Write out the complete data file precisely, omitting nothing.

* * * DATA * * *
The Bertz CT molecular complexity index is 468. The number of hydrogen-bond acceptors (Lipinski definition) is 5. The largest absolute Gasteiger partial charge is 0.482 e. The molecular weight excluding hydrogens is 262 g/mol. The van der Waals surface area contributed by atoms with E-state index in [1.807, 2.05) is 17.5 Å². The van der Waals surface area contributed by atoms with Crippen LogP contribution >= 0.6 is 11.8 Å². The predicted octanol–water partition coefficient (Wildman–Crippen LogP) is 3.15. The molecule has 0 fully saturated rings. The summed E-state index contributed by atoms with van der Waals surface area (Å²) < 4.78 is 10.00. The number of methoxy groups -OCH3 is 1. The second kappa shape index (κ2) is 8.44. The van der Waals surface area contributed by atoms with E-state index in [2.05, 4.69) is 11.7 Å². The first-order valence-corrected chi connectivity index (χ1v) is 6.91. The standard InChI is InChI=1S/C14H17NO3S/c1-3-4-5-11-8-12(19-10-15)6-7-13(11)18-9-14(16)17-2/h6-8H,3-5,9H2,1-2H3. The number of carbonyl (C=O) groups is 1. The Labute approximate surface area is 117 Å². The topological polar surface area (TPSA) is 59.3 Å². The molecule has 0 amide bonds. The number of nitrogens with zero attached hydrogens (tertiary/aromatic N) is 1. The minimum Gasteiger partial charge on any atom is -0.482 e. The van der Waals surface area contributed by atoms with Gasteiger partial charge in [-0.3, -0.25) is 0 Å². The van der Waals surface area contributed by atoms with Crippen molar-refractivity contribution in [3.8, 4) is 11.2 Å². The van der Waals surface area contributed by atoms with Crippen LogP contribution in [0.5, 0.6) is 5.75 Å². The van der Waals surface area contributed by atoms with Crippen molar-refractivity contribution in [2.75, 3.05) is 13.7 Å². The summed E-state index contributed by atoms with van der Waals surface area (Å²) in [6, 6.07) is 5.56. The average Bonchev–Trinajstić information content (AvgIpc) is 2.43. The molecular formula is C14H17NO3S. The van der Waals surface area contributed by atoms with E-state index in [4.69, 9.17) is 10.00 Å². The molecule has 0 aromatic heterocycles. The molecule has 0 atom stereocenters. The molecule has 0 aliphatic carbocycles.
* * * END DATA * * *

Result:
The Bertz CT molecular complexity index is 468. The number of hydrogen-bond acceptors (Lipinski definition) is 5. The largest absolute Gasteiger partial charge is 0.482 e. The molecular weight excluding hydrogens is 262 g/mol. The van der Waals surface area contributed by atoms with E-state index in [1.807, 2.05) is 17.5 Å². The van der Waals surface area contributed by atoms with Crippen LogP contribution >= 0.6 is 11.8 Å². The predicted octanol–water partition coefficient (Wildman–Crippen LogP) is 3.15. The molecule has 0 fully saturated rings. The summed E-state index contributed by atoms with van der Waals surface area (Å²) < 4.78 is 10.00. The number of methoxy groups -OCH3 is 1. The second kappa shape index (κ2) is 8.44. The van der Waals surface area contributed by atoms with E-state index in [2.05, 4.69) is 11.7 Å². The first-order valence-corrected chi connectivity index (χ1v) is 6.91. The standard InChI is InChI=1S/C14H17NO3S/c1-3-4-5-11-8-12(19-10-15)6-7-13(11)18-9-14(16)17-2/h6-8H,3-5,9H2,1-2H3. The number of carbonyl (C=O) groups is 1. The Labute approximate surface area is 117 Å². The topological polar surface area (TPSA) is 59.3 Å². The molecule has 0 amide bonds. The number of nitrogens with zero attached hydrogens (tertiary/aromatic N) is 1. The minimum Gasteiger partial charge on any atom is -0.482 e. The van der Waals surface area contributed by atoms with Gasteiger partial charge in [-0.3, -0.25) is 0 Å². The van der Waals surface area contributed by atoms with Crippen molar-refractivity contribution in [3.8, 4) is 11.2 Å². The van der Waals surface area contributed by atoms with Crippen LogP contribution in [0.5, 0.6) is 5.75 Å². The van der Waals surface area contributed by atoms with Crippen molar-refractivity contribution in [2.75, 3.05) is 13.7 Å². The summed E-state index contributed by atoms with van der Waals surface area (Å²) in [6, 6.07) is 5.56. The average Bonchev–Trinajstić information content (AvgIpc) is 2.43. The molecular formula is C14H17NO3S. The van der Waals surface area contributed by atoms with E-state index in [4.69, 9.17) is 10.00 Å². The molecule has 0 aromatic heterocycles. The molecule has 0 atom stereocenters. The molecule has 0 aliphatic carbocycles.